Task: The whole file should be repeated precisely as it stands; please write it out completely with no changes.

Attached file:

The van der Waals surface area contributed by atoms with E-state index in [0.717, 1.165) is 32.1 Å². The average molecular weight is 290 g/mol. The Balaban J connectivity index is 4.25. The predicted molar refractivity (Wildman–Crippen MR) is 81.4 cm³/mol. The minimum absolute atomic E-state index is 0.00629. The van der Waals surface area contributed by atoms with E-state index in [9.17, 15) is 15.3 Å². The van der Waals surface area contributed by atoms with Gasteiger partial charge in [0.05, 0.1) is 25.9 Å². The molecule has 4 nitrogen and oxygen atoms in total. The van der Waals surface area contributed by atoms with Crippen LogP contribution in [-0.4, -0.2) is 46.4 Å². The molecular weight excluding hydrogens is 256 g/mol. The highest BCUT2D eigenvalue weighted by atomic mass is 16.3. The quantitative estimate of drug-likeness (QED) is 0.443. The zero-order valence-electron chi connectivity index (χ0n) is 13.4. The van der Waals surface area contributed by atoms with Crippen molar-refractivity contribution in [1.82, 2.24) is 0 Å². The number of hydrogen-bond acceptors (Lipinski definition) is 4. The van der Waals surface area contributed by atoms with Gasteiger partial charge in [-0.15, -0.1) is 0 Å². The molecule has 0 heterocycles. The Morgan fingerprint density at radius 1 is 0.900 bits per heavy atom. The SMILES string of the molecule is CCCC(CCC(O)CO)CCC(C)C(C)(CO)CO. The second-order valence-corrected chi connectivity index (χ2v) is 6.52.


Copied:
The van der Waals surface area contributed by atoms with E-state index in [0.717, 1.165) is 32.1 Å². The average molecular weight is 290 g/mol. The Balaban J connectivity index is 4.25. The predicted molar refractivity (Wildman–Crippen MR) is 81.4 cm³/mol. The minimum absolute atomic E-state index is 0.00629. The van der Waals surface area contributed by atoms with E-state index in [9.17, 15) is 15.3 Å². The van der Waals surface area contributed by atoms with Gasteiger partial charge in [0.05, 0.1) is 25.9 Å². The molecule has 4 nitrogen and oxygen atoms in total. The van der Waals surface area contributed by atoms with Crippen LogP contribution in [-0.4, -0.2) is 46.4 Å². The molecular weight excluding hydrogens is 256 g/mol. The highest BCUT2D eigenvalue weighted by atomic mass is 16.3. The quantitative estimate of drug-likeness (QED) is 0.443. The zero-order valence-electron chi connectivity index (χ0n) is 13.4. The van der Waals surface area contributed by atoms with Crippen molar-refractivity contribution in [1.82, 2.24) is 0 Å². The number of hydrogen-bond acceptors (Lipinski definition) is 4. The van der Waals surface area contributed by atoms with Gasteiger partial charge in [-0.15, -0.1) is 0 Å². The molecule has 0 heterocycles. The Morgan fingerprint density at radius 1 is 0.900 bits per heavy atom. The SMILES string of the molecule is CCCC(CCC(O)CO)CCC(C)C(C)(CO)CO. The second-order valence-corrected chi connectivity index (χ2v) is 6.52.